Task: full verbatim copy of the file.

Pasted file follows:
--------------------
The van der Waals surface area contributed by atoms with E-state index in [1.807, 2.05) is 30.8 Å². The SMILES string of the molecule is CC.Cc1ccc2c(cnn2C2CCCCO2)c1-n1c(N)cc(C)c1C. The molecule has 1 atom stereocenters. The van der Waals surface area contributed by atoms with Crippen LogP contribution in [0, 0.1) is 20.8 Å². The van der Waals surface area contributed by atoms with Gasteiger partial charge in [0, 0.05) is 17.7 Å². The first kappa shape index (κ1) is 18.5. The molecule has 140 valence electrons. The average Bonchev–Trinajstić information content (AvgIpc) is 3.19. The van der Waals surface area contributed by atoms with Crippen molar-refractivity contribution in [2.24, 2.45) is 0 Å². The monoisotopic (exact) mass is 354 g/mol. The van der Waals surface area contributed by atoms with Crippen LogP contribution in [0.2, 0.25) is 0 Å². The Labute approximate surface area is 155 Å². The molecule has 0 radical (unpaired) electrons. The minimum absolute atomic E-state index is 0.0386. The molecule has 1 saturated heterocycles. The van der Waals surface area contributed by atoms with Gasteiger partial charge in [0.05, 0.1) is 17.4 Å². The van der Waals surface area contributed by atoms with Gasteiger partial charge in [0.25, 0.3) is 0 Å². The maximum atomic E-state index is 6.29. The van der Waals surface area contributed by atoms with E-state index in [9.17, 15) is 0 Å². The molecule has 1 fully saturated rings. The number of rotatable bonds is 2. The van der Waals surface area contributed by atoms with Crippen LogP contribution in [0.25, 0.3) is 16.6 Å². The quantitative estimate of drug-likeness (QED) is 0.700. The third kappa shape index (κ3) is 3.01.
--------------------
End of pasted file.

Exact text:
The van der Waals surface area contributed by atoms with E-state index in [1.807, 2.05) is 30.8 Å². The SMILES string of the molecule is CC.Cc1ccc2c(cnn2C2CCCCO2)c1-n1c(N)cc(C)c1C. The molecule has 1 atom stereocenters. The van der Waals surface area contributed by atoms with Crippen LogP contribution in [0, 0.1) is 20.8 Å². The van der Waals surface area contributed by atoms with Gasteiger partial charge in [0, 0.05) is 17.7 Å². The first kappa shape index (κ1) is 18.5. The molecule has 140 valence electrons. The average Bonchev–Trinajstić information content (AvgIpc) is 3.19. The van der Waals surface area contributed by atoms with Crippen molar-refractivity contribution in [2.24, 2.45) is 0 Å². The monoisotopic (exact) mass is 354 g/mol. The van der Waals surface area contributed by atoms with Crippen LogP contribution in [0.2, 0.25) is 0 Å². The Labute approximate surface area is 155 Å². The molecule has 0 radical (unpaired) electrons. The minimum absolute atomic E-state index is 0.0386. The molecule has 1 saturated heterocycles. The van der Waals surface area contributed by atoms with Gasteiger partial charge in [0.05, 0.1) is 17.4 Å². The van der Waals surface area contributed by atoms with Gasteiger partial charge in [0.25, 0.3) is 0 Å². The maximum atomic E-state index is 6.29. The van der Waals surface area contributed by atoms with E-state index in [9.17, 15) is 0 Å². The molecule has 1 fully saturated rings. The number of rotatable bonds is 2. The van der Waals surface area contributed by atoms with Crippen LogP contribution in [0.25, 0.3) is 16.6 Å². The quantitative estimate of drug-likeness (QED) is 0.700. The third kappa shape index (κ3) is 3.01.